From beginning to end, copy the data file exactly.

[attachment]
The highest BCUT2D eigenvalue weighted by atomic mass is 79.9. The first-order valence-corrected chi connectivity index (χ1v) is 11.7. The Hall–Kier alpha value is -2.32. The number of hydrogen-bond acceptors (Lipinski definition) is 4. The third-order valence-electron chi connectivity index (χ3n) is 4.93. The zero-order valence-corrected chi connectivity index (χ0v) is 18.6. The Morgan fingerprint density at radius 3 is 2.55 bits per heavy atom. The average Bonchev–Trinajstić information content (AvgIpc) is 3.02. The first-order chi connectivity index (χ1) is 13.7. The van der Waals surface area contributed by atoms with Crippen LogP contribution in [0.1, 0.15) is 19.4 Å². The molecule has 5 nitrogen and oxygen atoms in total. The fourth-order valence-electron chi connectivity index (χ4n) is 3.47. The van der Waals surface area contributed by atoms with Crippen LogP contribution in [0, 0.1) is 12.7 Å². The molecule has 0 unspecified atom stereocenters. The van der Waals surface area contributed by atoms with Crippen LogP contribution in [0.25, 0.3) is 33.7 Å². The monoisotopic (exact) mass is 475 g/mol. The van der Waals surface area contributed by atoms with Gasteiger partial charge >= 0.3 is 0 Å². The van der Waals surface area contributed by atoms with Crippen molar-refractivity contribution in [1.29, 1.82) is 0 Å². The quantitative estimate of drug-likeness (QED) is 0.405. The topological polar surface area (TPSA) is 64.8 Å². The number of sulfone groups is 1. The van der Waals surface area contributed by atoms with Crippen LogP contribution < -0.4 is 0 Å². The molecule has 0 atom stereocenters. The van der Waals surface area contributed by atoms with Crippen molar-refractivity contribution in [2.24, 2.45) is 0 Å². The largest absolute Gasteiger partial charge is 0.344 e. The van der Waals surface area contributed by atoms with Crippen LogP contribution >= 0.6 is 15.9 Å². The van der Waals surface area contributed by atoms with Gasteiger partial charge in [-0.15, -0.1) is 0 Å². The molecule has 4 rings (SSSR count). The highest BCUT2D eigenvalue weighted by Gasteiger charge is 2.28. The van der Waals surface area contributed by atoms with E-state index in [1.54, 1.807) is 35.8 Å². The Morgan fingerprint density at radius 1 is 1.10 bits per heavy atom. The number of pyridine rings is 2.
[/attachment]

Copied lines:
The highest BCUT2D eigenvalue weighted by atomic mass is 79.9. The first-order valence-corrected chi connectivity index (χ1v) is 11.7. The Hall–Kier alpha value is -2.32. The number of hydrogen-bond acceptors (Lipinski definition) is 4. The third-order valence-electron chi connectivity index (χ3n) is 4.93. The zero-order valence-corrected chi connectivity index (χ0v) is 18.6. The Morgan fingerprint density at radius 3 is 2.55 bits per heavy atom. The average Bonchev–Trinajstić information content (AvgIpc) is 3.02. The first-order chi connectivity index (χ1) is 13.7. The van der Waals surface area contributed by atoms with Crippen LogP contribution in [0.1, 0.15) is 19.4 Å². The molecule has 5 nitrogen and oxygen atoms in total. The fourth-order valence-electron chi connectivity index (χ4n) is 3.47. The van der Waals surface area contributed by atoms with Crippen LogP contribution in [0, 0.1) is 12.7 Å². The molecule has 0 unspecified atom stereocenters. The van der Waals surface area contributed by atoms with Crippen LogP contribution in [0.25, 0.3) is 33.7 Å². The monoisotopic (exact) mass is 475 g/mol. The van der Waals surface area contributed by atoms with Gasteiger partial charge >= 0.3 is 0 Å². The van der Waals surface area contributed by atoms with Crippen molar-refractivity contribution in [1.29, 1.82) is 0 Å². The quantitative estimate of drug-likeness (QED) is 0.405. The topological polar surface area (TPSA) is 64.8 Å². The number of sulfone groups is 1. The van der Waals surface area contributed by atoms with Crippen LogP contribution < -0.4 is 0 Å². The molecule has 0 atom stereocenters. The van der Waals surface area contributed by atoms with Crippen molar-refractivity contribution in [2.24, 2.45) is 0 Å². The largest absolute Gasteiger partial charge is 0.344 e. The van der Waals surface area contributed by atoms with Crippen LogP contribution >= 0.6 is 15.9 Å². The van der Waals surface area contributed by atoms with Gasteiger partial charge in [-0.15, -0.1) is 0 Å². The molecule has 4 rings (SSSR count). The highest BCUT2D eigenvalue weighted by Gasteiger charge is 2.28. The van der Waals surface area contributed by atoms with E-state index in [1.54, 1.807) is 35.8 Å². The Morgan fingerprint density at radius 1 is 1.10 bits per heavy atom. The number of pyridine rings is 2.